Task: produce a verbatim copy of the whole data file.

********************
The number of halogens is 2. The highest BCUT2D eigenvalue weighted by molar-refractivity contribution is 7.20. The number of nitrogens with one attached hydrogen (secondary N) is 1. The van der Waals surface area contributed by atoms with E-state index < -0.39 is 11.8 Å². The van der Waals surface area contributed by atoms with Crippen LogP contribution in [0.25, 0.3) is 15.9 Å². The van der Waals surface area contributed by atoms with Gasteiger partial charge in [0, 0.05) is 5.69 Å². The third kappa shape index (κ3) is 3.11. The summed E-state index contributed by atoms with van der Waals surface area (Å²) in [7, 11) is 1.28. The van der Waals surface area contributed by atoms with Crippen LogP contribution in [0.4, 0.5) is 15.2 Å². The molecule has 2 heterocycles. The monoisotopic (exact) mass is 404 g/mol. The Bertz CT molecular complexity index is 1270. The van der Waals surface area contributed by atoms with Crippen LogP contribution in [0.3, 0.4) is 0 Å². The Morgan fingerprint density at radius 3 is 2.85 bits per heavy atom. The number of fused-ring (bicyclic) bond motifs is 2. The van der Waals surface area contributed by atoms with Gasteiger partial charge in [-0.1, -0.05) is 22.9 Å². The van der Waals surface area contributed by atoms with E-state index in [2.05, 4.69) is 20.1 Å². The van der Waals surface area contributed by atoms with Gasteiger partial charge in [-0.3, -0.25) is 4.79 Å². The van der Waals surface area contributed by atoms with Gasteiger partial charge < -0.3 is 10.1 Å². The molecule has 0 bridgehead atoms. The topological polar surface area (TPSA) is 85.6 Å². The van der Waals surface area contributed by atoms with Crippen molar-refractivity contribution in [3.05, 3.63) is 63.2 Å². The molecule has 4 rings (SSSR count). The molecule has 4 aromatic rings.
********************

The number of halogens is 2. The highest BCUT2D eigenvalue weighted by molar-refractivity contribution is 7.20. The number of nitrogens with one attached hydrogen (secondary N) is 1. The van der Waals surface area contributed by atoms with E-state index < -0.39 is 11.8 Å². The van der Waals surface area contributed by atoms with Crippen LogP contribution in [0.25, 0.3) is 15.9 Å². The van der Waals surface area contributed by atoms with Gasteiger partial charge in [0, 0.05) is 5.69 Å². The third kappa shape index (κ3) is 3.11. The summed E-state index contributed by atoms with van der Waals surface area (Å²) in [7, 11) is 1.28. The van der Waals surface area contributed by atoms with Crippen LogP contribution in [0.4, 0.5) is 15.2 Å². The molecule has 2 heterocycles. The monoisotopic (exact) mass is 404 g/mol. The Bertz CT molecular complexity index is 1270. The van der Waals surface area contributed by atoms with Crippen LogP contribution in [0.3, 0.4) is 0 Å². The Morgan fingerprint density at radius 3 is 2.85 bits per heavy atom. The number of fused-ring (bicyclic) bond motifs is 2. The van der Waals surface area contributed by atoms with Gasteiger partial charge in [-0.1, -0.05) is 22.9 Å². The van der Waals surface area contributed by atoms with E-state index in [2.05, 4.69) is 20.1 Å². The van der Waals surface area contributed by atoms with Gasteiger partial charge in [-0.3, -0.25) is 4.79 Å². The van der Waals surface area contributed by atoms with Gasteiger partial charge < -0.3 is 10.1 Å². The molecule has 0 bridgehead atoms. The topological polar surface area (TPSA) is 85.6 Å². The van der Waals surface area contributed by atoms with Crippen molar-refractivity contribution in [3.05, 3.63) is 63.2 Å². The molecule has 4 rings (SSSR count). The molecule has 4 aromatic rings.